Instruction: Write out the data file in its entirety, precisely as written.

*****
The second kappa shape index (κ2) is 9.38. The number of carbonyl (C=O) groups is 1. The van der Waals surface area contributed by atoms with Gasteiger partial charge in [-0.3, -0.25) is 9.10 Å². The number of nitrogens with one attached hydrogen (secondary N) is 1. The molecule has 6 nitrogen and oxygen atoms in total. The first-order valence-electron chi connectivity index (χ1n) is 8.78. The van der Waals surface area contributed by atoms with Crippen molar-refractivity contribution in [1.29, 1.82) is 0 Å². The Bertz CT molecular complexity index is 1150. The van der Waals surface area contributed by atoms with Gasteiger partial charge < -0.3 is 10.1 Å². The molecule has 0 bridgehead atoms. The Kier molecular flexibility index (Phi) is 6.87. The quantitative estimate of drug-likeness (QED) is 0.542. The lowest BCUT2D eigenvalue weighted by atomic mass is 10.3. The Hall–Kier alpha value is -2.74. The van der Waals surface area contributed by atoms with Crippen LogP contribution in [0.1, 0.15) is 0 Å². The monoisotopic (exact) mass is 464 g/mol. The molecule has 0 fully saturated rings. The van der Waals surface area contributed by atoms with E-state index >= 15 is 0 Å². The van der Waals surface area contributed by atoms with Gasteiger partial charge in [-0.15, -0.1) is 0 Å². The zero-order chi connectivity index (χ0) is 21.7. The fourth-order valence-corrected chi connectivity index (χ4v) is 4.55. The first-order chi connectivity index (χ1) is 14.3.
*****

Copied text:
The second kappa shape index (κ2) is 9.38. The number of carbonyl (C=O) groups is 1. The van der Waals surface area contributed by atoms with Gasteiger partial charge in [-0.3, -0.25) is 9.10 Å². The number of nitrogens with one attached hydrogen (secondary N) is 1. The molecule has 6 nitrogen and oxygen atoms in total. The first-order valence-electron chi connectivity index (χ1n) is 8.78. The van der Waals surface area contributed by atoms with Crippen molar-refractivity contribution in [1.29, 1.82) is 0 Å². The Bertz CT molecular complexity index is 1150. The van der Waals surface area contributed by atoms with Gasteiger partial charge < -0.3 is 10.1 Å². The molecule has 0 bridgehead atoms. The Kier molecular flexibility index (Phi) is 6.87. The quantitative estimate of drug-likeness (QED) is 0.542. The lowest BCUT2D eigenvalue weighted by atomic mass is 10.3. The Hall–Kier alpha value is -2.74. The van der Waals surface area contributed by atoms with Crippen LogP contribution in [0.1, 0.15) is 0 Å². The monoisotopic (exact) mass is 464 g/mol. The molecule has 0 fully saturated rings. The van der Waals surface area contributed by atoms with E-state index >= 15 is 0 Å². The van der Waals surface area contributed by atoms with Gasteiger partial charge in [-0.15, -0.1) is 0 Å². The zero-order chi connectivity index (χ0) is 21.7. The fourth-order valence-corrected chi connectivity index (χ4v) is 4.55. The first-order chi connectivity index (χ1) is 14.3.